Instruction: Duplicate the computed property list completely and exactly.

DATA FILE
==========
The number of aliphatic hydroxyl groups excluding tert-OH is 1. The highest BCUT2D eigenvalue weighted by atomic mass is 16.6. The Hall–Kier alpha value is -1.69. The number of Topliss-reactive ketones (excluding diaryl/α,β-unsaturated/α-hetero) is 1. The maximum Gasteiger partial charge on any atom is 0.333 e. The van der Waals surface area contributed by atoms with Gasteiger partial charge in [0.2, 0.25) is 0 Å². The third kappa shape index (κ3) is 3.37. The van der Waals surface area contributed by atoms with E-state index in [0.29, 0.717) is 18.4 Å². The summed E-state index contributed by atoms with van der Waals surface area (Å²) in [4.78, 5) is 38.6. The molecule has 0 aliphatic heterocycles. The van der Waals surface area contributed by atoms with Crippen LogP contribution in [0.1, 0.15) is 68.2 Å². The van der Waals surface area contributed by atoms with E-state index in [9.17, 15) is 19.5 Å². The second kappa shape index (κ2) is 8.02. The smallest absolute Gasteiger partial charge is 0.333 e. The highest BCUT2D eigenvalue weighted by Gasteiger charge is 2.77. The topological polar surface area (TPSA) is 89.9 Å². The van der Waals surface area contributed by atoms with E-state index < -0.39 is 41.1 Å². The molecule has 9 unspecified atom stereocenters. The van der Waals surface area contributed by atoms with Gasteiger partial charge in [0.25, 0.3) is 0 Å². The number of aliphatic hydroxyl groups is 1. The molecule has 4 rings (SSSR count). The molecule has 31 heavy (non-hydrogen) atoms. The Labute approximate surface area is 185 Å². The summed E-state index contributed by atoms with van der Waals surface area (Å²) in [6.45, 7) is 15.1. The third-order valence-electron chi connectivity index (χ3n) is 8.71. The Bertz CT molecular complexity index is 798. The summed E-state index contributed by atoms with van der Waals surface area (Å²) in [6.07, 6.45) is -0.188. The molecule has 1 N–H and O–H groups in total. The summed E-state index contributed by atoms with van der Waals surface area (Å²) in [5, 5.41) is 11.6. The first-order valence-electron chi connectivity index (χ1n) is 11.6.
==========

The number of aliphatic hydroxyl groups excluding tert-OH is 1. The highest BCUT2D eigenvalue weighted by atomic mass is 16.6. The Hall–Kier alpha value is -1.69. The number of Topliss-reactive ketones (excluding diaryl/α,β-unsaturated/α-hetero) is 1. The maximum Gasteiger partial charge on any atom is 0.333 e. The van der Waals surface area contributed by atoms with Gasteiger partial charge in [0.2, 0.25) is 0 Å². The third kappa shape index (κ3) is 3.37. The van der Waals surface area contributed by atoms with E-state index in [0.29, 0.717) is 18.4 Å². The summed E-state index contributed by atoms with van der Waals surface area (Å²) in [4.78, 5) is 38.6. The molecule has 0 aliphatic heterocycles. The van der Waals surface area contributed by atoms with Crippen LogP contribution in [0.1, 0.15) is 68.2 Å². The van der Waals surface area contributed by atoms with E-state index in [9.17, 15) is 19.5 Å². The second kappa shape index (κ2) is 8.02. The smallest absolute Gasteiger partial charge is 0.333 e. The highest BCUT2D eigenvalue weighted by Gasteiger charge is 2.77. The topological polar surface area (TPSA) is 89.9 Å². The van der Waals surface area contributed by atoms with E-state index < -0.39 is 41.1 Å². The molecule has 9 unspecified atom stereocenters. The van der Waals surface area contributed by atoms with Gasteiger partial charge in [0.25, 0.3) is 0 Å². The number of aliphatic hydroxyl groups is 1. The molecule has 4 rings (SSSR count). The molecule has 31 heavy (non-hydrogen) atoms. The Labute approximate surface area is 185 Å². The summed E-state index contributed by atoms with van der Waals surface area (Å²) in [6.45, 7) is 15.1. The third-order valence-electron chi connectivity index (χ3n) is 8.71. The Bertz CT molecular complexity index is 798. The summed E-state index contributed by atoms with van der Waals surface area (Å²) in [6.07, 6.45) is -0.188. The molecule has 1 N–H and O–H groups in total. The summed E-state index contributed by atoms with van der Waals surface area (Å²) in [5, 5.41) is 11.6. The first-order valence-electron chi connectivity index (χ1n) is 11.6.